NEW YORK » The 1979 disappearance of a young boy that stunned the nation has ended in an agonizing stalemate, with just one juror unconvinced that a former stock clerk was guilty of the crime that has confounded authorities for decades.
The deadlocked jury spent 18 days in painstaking deliberations poring over evidence and testimony, trying to decide whether to believe Pedro Hernandez’s confession that he choked 6-year-old Etan Patz to death and dumped his body a few blocks away.
But jurors said Friday for a third time that they were hopelessly deadlocked — 11-1, in favor of conviction. The judge declared a mistrial as the 54-year-old Hernandez sat impassively.
The Maple Shade, New Jersey, man was a teenage stock clerk at a Manhattan convenience store near where Etan vanished May 25, 1979. Etan would become one of the first missing children ever pictured on milk cartons.
The mistrial left Etan’s parents, who became national advocates for the cause of missing children, to await another trial. And one of the nation’s most wrenching missing-children cases remained still unresolved after nearly two generations.
"We are frustrated and very disappointed the jury has been unable to make a decision. The long ordeal is not over," said his father, Stanley Patz. But "I think we have closure already," he added.
Prosecutors immediately asked to set a new trial date in the case, which frustrated authorities for decades before a tip led them to Hernandez — never before a suspect — and he confessed in 2012. His lawyers said the confession was false and concocted by mental illness, and they said another longtime suspect was the more likely killer.
Stanley Patz tried for years to bring the earlier suspect to account for Etan’s death, but after the trial, he said: "I am so convinced Pedro Hernandez kidnapped and killed my son. … His story is simple, and it makes sense."
Hernandez will remain in jail to await another trial; the first took more than three months. He has a June 10 court date for a status update.
Several jurors said they found Hernandez’s confession compellingly detailed and buttressed by admissions he’d made to friends and relatives years before; those jurors said they felt his mental problems were the result of a guilty conscience.
"Pedro Hernandez, you know what you did," said forewoman Alia Dahhan, who works in the arts.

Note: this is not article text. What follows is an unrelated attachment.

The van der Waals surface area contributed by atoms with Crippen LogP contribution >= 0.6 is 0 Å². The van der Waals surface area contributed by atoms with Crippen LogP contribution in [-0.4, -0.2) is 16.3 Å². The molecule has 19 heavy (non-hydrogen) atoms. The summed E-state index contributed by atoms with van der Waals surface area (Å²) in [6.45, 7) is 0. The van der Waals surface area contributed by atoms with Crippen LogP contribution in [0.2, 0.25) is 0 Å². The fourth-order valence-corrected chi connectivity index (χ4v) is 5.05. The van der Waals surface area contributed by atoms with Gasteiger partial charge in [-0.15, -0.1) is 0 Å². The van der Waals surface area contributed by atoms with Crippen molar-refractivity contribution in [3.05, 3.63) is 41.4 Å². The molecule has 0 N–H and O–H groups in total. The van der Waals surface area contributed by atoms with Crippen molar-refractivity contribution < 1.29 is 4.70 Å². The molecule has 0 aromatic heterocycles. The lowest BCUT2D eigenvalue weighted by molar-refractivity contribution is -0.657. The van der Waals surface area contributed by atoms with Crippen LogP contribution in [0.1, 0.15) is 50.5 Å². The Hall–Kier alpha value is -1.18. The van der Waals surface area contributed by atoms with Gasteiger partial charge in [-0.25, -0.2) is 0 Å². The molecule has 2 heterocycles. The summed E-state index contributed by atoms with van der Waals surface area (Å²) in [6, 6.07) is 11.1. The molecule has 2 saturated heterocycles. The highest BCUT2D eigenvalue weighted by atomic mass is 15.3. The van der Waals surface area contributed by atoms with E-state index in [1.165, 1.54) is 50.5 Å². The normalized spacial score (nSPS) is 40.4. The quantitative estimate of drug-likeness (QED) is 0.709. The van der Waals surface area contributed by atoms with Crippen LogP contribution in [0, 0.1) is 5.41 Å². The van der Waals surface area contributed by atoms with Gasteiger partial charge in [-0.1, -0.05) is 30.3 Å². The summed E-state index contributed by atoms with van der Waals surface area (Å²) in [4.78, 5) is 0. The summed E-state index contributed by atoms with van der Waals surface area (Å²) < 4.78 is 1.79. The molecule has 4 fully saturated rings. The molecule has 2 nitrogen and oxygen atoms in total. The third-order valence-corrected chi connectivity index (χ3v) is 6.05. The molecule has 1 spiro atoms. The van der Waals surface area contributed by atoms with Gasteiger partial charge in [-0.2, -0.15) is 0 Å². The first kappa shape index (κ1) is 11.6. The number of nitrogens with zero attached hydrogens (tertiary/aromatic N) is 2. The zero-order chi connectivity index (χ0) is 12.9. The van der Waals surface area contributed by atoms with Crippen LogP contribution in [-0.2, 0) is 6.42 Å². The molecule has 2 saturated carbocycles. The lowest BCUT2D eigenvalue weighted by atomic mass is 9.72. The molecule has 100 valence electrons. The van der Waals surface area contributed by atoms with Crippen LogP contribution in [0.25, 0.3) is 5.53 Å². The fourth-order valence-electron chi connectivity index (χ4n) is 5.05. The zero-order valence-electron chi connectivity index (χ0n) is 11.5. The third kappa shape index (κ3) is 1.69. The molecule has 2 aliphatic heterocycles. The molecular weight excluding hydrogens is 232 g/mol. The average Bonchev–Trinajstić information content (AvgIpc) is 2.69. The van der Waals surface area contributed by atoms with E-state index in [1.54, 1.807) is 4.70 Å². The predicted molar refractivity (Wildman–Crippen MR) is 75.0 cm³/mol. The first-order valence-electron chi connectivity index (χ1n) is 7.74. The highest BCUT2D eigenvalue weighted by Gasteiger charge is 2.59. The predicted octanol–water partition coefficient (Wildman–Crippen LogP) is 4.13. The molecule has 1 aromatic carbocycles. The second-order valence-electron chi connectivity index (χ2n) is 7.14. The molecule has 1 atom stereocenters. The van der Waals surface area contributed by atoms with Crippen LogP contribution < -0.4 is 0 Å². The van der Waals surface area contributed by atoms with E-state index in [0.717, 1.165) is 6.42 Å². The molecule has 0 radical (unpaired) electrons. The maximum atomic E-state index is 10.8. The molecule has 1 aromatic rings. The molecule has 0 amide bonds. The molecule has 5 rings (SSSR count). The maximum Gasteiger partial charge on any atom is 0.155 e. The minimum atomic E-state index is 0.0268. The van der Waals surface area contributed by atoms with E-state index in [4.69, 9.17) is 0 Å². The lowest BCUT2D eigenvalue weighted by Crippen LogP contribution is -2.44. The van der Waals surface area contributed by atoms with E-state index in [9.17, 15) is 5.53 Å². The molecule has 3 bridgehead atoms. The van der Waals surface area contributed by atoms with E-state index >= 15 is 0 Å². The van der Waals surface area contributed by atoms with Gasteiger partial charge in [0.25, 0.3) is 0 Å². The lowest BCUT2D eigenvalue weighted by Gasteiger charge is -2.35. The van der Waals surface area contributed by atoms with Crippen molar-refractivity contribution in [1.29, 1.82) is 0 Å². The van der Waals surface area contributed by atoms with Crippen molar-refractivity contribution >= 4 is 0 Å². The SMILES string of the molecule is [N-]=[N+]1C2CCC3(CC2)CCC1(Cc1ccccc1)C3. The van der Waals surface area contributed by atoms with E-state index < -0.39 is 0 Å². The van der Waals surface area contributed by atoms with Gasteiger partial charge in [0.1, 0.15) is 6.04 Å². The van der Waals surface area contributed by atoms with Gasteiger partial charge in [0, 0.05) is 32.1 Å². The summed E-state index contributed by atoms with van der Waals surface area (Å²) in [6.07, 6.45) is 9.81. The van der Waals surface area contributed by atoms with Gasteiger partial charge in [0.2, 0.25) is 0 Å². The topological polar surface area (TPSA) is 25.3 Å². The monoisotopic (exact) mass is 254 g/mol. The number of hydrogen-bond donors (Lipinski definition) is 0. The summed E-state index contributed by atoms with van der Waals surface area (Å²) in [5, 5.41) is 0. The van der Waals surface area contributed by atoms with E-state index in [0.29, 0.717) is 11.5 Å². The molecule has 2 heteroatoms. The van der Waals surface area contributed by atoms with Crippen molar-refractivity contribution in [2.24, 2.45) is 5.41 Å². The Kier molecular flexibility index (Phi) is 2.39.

The lone holdout said he felt Hernandez’s mental health history was "a huge part of this case" and he couldn’t stop wondering about the roughly seven hours police questioned him before administering his Miranda rights and turning on a video camera.
"Ultimately, I couldn’t find enough evidence that wasn’t circumstantial to convict. I couldn’t get there," said the juror, Adam Sirois, a health care consultant.
Jurors announced they were deadlocked twice before Friday, on April 29 and on Tuesday. Both times, the judge told them to keep trying to reach a verdict.
Manhattan District Attorney Cyrus R. Vance Jr. said in a statement that he believed the state had "clear and corroborated evidence" of Hernandez’s guilt.
"The challenges in this case were exacerbated by the passage of time, but they should not, and did not, deter us," Vance said.
One of Hernandez’s lawyers, Harvey Fishbein, said he recognized the Patzes and even New Yorkers at large were yearning to resolve the case.
"I would say there’s only a resolution if the correct man is held responsible, and we firmly believe Pedro Hernandez is not the right man," he said.
After Etan’s disappearance, his parents helped shepherd in an era of law enforcement advances that make it easier to track missing children and communicate among agencies. The Patzes were at the White House when President Ronald Reagan named May 25 National Missing Children’s Day.
While New York City detectives frantically searched for the sandy-haired boy, Hernandez moved back to New Jersey and slipped off the radar. His name appears in police files only once, as someone officers encountered while canvassing the neighborhood, before his 2012 confession. In that police interview, he confessed to choking the boy in the basement of the shop, then putting the body in a bag, putting the bag in a banana box, walking it about two blocks away and dumping it.
But Etan’s body was never found. Nor was any trace of clothing or his belongings.
Several members of a prayer circle, an ex-wife and a friend testified that Hernandez had told them at different points during the past three decades that he’d harmed a boy in New York. The jury watched hours of his confession and heard from Julie Patz, Etan’s mother, who recounted in clear, sad detail the last time she saw her son.
No physical evidence tied Hernandez to the crime; the corner store closed in the early 1980s. No DNA was found. Hernandez’s ex-wife testified that she once saw part of Etan’s missing-child poster in a box belonging to Hernandez, but authorities turned up nothing.
"As I told you in the very beginning, Pedro Hernandez is the only witness against himself," Fishbein told jurors during closing arguments. "Yet he is inconsistent and unreliable."
Hernandez’s defense said all his admissions were imaginary, and doctors testified for the defense that Hernandez has trouble telling reality from illusion.
His lawyers also pointed to Jose Ramos, a convicted pedophile who admitted to a federal prosecutor that he had been with Etan the day the boy vanished, according to testimony. Ramos, now jailed in Pennsylvania, has since said he doesn’t have anything to do with Etan’s disappearance and prosecutors never felt they had enough evidence to charge him.
The Patzes, meanwhile, never moved or changed their phone number, for years wondering whether there was a chance their missing boy might call.
"Etan was a beautiful, outgoing, curious little kid," his father said Friday. "He would have made a great adult."
Associated Press writers Jake Pearson and Jennifer Peltz contributed to this report.